By Jenny Peters and Andy J. Gordon
The New Orleans Jazz & Heritage Festival takes place at the Fair Grounds racetrack each day from about 11 a.m. to 7 p.m. And while the gates to that legendary annual festival that celebrates all genres of music may close as the sun starts to go down, party life in the Big Easy is a 24-hour affair. During the second weekend of the festival (that ran from Thursday, May 4, to Sunday, May 7, 2017), all the clubs in the city had world-class talent booked for shows every one of those nights and beyond. With no curfews to enforce, concerts around town ran into the early morning hours, some until sunrise. We did our best to sample lots of the nightlife – and barely survived to tell about it.
Our Thursday night destination was The House of Blues NOLA where the spectacular homegrown talent, Troy Andrews – known as Trombone Shorty – hosted his fifth annual Shorty Fest. The night was a fundraiser and concert for his Trombone Shorty Foundation and its Trombone Shorty Academy, which provides gifted high-school kids with an after-school chance to study the rich music of the region. Our extensive coverage of the event can be found here.
For Friday night, we went to a pretty special show. Karl Denson’s Tiny Universe was playing at The Orpheum Theater, with indie rockers White Denim (who hail from Austin, Texas) opening. That alone would draw a large late-night crowd. However, when Dumpstaphunk’s Ivan Neville and North Mississippi Allstar’s Luther Dickinson joined Karl Denson’s band for the special show, it was truly a night to remember.
With the theme “Exile On Bourbon Street,” the whole evening of incredible music centered around a tribute to The Rolling Stones’ seminal 1972 double album, “Exile on Main Street.” Tackling the intricacies of that album with a live show was a natural for the group, as Karl Denson has contributed his exceptional saxophone skills as a touring member of The Stones since 2014 and Ivan Neville recorded with The Stones in the 80s and 90s. Add in Luther Dickinson’s masterful blues-rooted guitar and vocals – the basis of many Stones classics – and the combination was electric.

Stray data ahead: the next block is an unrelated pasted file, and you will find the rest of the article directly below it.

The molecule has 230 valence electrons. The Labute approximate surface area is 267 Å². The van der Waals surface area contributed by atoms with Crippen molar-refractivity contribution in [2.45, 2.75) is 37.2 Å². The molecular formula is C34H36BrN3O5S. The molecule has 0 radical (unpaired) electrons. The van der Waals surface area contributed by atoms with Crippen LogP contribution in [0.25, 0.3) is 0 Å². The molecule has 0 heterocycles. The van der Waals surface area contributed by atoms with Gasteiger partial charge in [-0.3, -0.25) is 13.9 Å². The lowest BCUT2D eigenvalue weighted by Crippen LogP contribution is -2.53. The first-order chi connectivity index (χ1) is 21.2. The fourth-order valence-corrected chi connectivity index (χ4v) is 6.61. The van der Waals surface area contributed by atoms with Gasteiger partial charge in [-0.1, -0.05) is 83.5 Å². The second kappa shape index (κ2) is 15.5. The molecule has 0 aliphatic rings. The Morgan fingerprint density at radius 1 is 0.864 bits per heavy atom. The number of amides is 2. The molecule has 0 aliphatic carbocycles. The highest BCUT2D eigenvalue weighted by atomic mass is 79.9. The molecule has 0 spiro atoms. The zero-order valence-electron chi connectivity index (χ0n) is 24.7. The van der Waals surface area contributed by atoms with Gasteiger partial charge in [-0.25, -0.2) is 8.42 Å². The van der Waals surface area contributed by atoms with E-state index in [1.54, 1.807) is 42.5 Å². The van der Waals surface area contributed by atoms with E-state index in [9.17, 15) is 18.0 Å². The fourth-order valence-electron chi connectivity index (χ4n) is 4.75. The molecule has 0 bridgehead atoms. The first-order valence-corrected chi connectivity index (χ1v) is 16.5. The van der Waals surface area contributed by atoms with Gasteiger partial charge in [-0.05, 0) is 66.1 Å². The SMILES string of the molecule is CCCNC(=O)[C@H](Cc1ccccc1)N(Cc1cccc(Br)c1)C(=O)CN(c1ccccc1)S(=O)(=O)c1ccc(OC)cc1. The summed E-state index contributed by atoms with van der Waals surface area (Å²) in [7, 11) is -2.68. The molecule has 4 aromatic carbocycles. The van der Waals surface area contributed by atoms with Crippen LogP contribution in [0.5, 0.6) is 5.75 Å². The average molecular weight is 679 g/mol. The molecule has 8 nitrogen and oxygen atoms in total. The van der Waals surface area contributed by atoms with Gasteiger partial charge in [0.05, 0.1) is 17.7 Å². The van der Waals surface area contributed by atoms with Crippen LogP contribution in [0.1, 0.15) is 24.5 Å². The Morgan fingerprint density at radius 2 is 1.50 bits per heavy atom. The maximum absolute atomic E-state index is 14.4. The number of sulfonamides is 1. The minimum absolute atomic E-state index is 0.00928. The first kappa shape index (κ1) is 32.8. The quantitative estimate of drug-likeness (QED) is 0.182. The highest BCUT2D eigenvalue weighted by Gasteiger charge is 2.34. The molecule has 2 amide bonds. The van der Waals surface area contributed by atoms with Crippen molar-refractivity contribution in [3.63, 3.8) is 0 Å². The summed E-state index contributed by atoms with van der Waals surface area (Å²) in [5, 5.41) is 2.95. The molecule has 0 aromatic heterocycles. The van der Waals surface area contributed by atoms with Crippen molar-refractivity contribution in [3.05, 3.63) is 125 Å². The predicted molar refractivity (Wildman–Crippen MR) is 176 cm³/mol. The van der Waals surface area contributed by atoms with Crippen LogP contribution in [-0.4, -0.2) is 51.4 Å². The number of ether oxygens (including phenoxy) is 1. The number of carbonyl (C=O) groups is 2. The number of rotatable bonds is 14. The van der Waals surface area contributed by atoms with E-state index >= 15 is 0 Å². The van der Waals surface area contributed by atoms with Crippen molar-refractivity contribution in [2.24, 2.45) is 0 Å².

The show was a huge triumph. After a jam-heavy, psychedelic-rock set by White Denim, the headliners came out. Denson played amazing saxophone and flute solos as well as handled lead vocals on many of the Rolling Stones’ songs from the classic album. Neville played the Hammond B3 organ and took over lead vocals on a couple of tunes. Dickinson played explosive guitar riffs throughout the show and took turns trading slide solos with KDTU’s regular guitarist Seth Freeman.
Chris Mule, from Honey Island Swamp Band, sat in for vocals and guitar during a scorching “Ventilator Blues.” Neal Evans, from Soulive, and also KDTU drummer Alan Evans’ brother, sat in on keyboards for “Stop Breaking Down.” By the time the band finished the show with “Sweet Virginia,” the fans in attendance were thrilled, but exhausted.
On Saturday night, we started at the beautiful Saenger Theater for another tribute show. The same group of great musicians that had successfully performed The Band’s “Last Waltz” during Jazz Fest at The Saenger in 2016 took on Little Feat’s “Waiting For Columbus.” Warren Haynes, Don Was, Jamey Johnson, Dave Malone, Terrance Higgins, George Porter Jr., Mark Mullins and other local musicians refashioned the classic album for hundreds of adoring fans.
The Saenger event ended at a reasonable hour so we moved on to another storied New Orleans venue, The Howlin’ Wolf, for a late night/early morning show. Anders Osborne, the Swedish transplant and longtime New Orleans based rock guitar hero, led the multi-band bill. His Anders Osborne & Friends show included his regular band, plus Dumpstaphunk’s Ivan Neville, ALO’s Dan “Lebo” Lebowitz, pedal-steel master Roosevelt “The Dr.” Collier, guitarist Billy Iuso and percussionist Mike Dillon. Osborne led the super band through a lengthy set of his songs as well as a number of Grateful Dead covers.